Hello! I haven’t post anything in quite a while because I procrastinated on my summer English stuffs. Oops. However, I have read some great and not-so-great books recently so here they are:
The blurbs are from goodreads.
Throne of Glass:
“After serving out a year of hard labor in the salt mines of Endovier for her crimes, 18-year-old assassin Celaena Sardothien is dragged before the Crown Prince. Prince Dorian offers her her freedom on one condition: she must act as his champion in a competition to find a new royal assassin. Her opponents are men-thieves and assassins and warriors from across the empire, each sponsored by a member of the king’s council. If she beats her opponents in a series of eliminations, she’ll serve the kingdom for three years and then be granted her freedom.
Celaena finds her training sessions with the captain of the guard, Westfall, challenging and exhilirating. But she’s bored stiff by court life. Things get a little more interesting when the prince starts to show interest in her… but it’s the gruff Captain Westfall who seems to understand her best.
Then one of the other contestants turns up dead… quickly followed by another.
Can Celaena figure out who the killer is before she becomes a victim? As the young assassin investigates, her search leads her to discover a greater destiny than she could possibly have imagined.”
Meh. Celeana was just soooo annoying. She’s supposed to be the “most feared assassin” and “perfect seductress” but I saw none of that. She didn’t kill anyone and wasn’t particularly bad-ass. But she was quite resourceful. And perfect seductress? Pssh, I think not. She became a friggin tomato every time she was in close proximity to Dorian and Chaol, the love triangle I did not enjoy.
The plot was somewhat exciting but not really. So basically, meh.
How to Lead a Life of Crime by Kirsten Miller:
“A meth dealer. A prostitute. A serial killer.
Anywhere else, they’d be vermin. At the Mandel Academy, they’re called prodigies. The most exclusive school in New York City has been training young criminals for over a century. Only the most ruthless students are allowed to graduate. The rest disappear.
Flick, a teenage pickpocket, has risen to the top of his class. But then Mandel recruits a fierce new competitor who also happens to be Flick’s old flame. They’ve been told only one of them will make it out of the Mandel Academy. Will they find a way to save each other—or will the school destroy them both?”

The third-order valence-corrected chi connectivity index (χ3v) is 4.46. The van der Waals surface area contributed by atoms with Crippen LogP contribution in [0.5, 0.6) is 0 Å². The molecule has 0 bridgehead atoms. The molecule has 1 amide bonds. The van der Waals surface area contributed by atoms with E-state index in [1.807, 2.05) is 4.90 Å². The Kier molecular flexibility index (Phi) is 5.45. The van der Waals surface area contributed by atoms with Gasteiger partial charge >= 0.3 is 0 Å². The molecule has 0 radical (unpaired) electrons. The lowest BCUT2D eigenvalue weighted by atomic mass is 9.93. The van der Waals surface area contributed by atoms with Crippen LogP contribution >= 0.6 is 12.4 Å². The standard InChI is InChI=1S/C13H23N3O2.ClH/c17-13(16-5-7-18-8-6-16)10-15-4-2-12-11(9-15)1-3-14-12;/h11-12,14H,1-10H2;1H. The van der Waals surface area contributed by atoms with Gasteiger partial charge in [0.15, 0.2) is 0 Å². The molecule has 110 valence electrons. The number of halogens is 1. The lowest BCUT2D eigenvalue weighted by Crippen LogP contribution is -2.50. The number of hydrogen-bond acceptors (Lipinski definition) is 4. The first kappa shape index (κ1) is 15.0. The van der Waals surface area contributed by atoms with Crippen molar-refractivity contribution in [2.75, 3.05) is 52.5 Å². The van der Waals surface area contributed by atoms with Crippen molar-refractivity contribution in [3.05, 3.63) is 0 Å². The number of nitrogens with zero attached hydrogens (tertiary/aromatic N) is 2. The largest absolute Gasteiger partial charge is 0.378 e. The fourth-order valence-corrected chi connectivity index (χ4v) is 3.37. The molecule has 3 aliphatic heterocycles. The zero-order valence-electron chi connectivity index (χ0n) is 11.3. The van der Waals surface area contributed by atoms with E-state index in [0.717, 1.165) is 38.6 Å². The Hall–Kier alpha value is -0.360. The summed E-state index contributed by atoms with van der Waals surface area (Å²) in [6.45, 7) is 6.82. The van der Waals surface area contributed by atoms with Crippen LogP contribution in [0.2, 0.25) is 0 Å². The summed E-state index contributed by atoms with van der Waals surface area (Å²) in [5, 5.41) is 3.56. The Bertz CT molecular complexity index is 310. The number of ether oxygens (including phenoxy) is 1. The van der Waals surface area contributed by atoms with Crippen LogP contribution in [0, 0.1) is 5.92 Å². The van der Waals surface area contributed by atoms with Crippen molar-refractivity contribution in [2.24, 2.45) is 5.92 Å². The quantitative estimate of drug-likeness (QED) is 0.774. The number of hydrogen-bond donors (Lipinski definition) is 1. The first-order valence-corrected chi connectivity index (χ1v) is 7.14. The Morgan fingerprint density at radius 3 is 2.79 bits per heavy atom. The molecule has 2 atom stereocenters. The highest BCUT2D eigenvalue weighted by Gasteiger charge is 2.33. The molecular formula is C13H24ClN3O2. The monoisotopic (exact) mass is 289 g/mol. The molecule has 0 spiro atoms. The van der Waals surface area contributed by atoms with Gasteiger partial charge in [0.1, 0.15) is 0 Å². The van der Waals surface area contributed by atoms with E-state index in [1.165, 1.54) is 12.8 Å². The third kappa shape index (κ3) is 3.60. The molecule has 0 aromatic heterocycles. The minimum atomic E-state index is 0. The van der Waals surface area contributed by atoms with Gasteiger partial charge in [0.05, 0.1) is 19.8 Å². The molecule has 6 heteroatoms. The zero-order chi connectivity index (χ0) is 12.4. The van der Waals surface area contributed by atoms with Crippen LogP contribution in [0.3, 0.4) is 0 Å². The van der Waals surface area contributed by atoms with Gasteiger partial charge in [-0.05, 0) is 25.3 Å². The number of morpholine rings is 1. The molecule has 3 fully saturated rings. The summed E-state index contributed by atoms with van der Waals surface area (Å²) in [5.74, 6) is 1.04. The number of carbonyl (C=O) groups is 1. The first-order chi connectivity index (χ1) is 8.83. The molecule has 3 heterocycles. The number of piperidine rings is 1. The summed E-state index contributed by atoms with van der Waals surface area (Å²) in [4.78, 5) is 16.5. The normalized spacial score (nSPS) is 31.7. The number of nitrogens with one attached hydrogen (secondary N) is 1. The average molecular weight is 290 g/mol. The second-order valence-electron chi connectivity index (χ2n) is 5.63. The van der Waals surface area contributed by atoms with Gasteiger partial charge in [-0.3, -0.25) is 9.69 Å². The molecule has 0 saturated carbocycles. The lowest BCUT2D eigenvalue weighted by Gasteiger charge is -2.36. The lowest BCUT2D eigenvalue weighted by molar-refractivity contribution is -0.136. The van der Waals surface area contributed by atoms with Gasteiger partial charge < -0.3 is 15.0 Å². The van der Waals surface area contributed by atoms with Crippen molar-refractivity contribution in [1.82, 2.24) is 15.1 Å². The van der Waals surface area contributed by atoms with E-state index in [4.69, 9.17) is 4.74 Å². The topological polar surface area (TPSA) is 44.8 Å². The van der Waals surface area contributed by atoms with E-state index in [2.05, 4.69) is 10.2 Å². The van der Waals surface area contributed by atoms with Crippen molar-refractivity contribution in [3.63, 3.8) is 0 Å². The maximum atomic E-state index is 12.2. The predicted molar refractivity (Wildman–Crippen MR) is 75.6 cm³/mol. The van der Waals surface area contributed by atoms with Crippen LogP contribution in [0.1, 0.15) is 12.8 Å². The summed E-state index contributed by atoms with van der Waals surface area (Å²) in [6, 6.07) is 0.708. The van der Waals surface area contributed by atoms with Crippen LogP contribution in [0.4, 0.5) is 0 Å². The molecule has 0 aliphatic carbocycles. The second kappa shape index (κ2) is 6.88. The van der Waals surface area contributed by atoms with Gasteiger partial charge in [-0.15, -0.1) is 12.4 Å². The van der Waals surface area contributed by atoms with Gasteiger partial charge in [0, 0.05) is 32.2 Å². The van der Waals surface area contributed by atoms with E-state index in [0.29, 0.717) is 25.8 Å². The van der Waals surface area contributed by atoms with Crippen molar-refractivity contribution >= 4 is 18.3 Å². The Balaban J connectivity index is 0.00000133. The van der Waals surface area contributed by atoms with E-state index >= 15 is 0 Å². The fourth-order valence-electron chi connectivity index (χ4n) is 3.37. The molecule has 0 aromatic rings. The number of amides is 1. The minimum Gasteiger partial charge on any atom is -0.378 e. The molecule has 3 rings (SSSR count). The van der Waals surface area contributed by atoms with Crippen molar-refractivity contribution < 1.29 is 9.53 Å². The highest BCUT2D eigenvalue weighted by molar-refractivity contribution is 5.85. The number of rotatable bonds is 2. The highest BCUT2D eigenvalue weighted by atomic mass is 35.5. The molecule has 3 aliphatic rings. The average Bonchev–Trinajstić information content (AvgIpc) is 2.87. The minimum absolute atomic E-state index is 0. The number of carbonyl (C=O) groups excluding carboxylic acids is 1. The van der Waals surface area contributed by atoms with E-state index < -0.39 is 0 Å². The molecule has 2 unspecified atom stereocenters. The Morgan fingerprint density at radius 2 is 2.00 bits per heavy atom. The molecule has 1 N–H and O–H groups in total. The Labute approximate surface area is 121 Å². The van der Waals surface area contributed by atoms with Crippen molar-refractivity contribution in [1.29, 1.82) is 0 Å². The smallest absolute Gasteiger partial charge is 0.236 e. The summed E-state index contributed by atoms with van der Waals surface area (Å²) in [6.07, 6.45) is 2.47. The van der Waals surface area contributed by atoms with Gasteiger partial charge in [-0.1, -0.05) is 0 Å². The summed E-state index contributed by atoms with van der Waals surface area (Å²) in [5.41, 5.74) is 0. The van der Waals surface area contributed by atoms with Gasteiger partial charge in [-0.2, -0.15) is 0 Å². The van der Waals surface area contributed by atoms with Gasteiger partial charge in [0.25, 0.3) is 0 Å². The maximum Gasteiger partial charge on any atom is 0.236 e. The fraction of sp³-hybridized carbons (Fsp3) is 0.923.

Me gusta mucho. I loved Flick, the protagonist, and I loved Joi, his love interest. She wasn’t super tough and aggressive like most females are portrayed in this genre. She was, wait for it. . . different. I read it in two sittings, staying up late at night just to finish it. The plot was fast-paced and exhilarating. And there’s DIVERSITY, which is unfortunately relatively rare in the YA genre.
I highly recommend this book.
Dark Eyes by William Richter:
“Wally was adopted from a Russian orphanage as a child and grew up in a wealthy New York City family. At fifteen, her obsessive need to rebel led her to life on the streets.
Now the sixteen-year-old is beautiful and hardened, and she’s just stumbled across the possibility of discovering who she really is. She’ll stop at nothing to find her birth mother before Klesko – her darkeyed father – finds her. Because Klesko will stop at nothing to reclaim the fortune Wally’s mother stole from him long ago. Even if that means murdering his own blood. But Wally’s had her own killer training, and she’s hungry for justice.”
I started reading this one right after How to Lead a Life of Crime. This was grittier, darker, and more violent. And so good. Wally is an honest-to-god bad-ass, she is tough, intelligent, and resourceful. She does resemble Lisbeth Salander (who is also someone I admire, kind of). There was romance but it was definitely not a large aspect of the novel. The action scenes had my palms sweaty and heart racing. And was once again, there was DIVERSITY. Never have I read about an Asian girl, who is a significant character, in a romantic relationship with a white, nevertheless stereotypically jock-ish, boy. Ever. *slow claps* Read this book, it deserves more love.
Bonk: A Curious Coupling of Science and Sex by Mary Roach
“The study of sexual physiology – what happens, and why, and how to make it happen better – has been a paying career or a diverting sideline for scientists as far-ranging as Leonardo da Vinci and James Watson. The research has taken place behind the closed doors of laboratories, brothels, MRI centers, pig farms, sex-toy R&D labs, and Alfred Kinsey’s attic.
Mary Roach, “the funniest science writer in the country” (Burkhard Bilger of ‘The New Yorker’), devoted the past two years to stepping behind those doors. Can a person think herself to orgasm? Can a dead man get an erection? Is vaginal orgasm a myth? Why doesn’t Viagra help women or, for that matter, pandas?”
As I’ve written in one of my previous blog posts, I find sexuality fascinating. This book was like. . . getting the whole Harry Potter series for 5 bucks. Which I did. 🙂 It was mostly funny though sometimes the jokes she cracked weren’t funny. I giggled and snorted throughout the whole book. It was such an entertaining yet enlightening read. If you’re ever interested in what happens when humans and other species get down to it, this would be a great book.
Have a lovely week,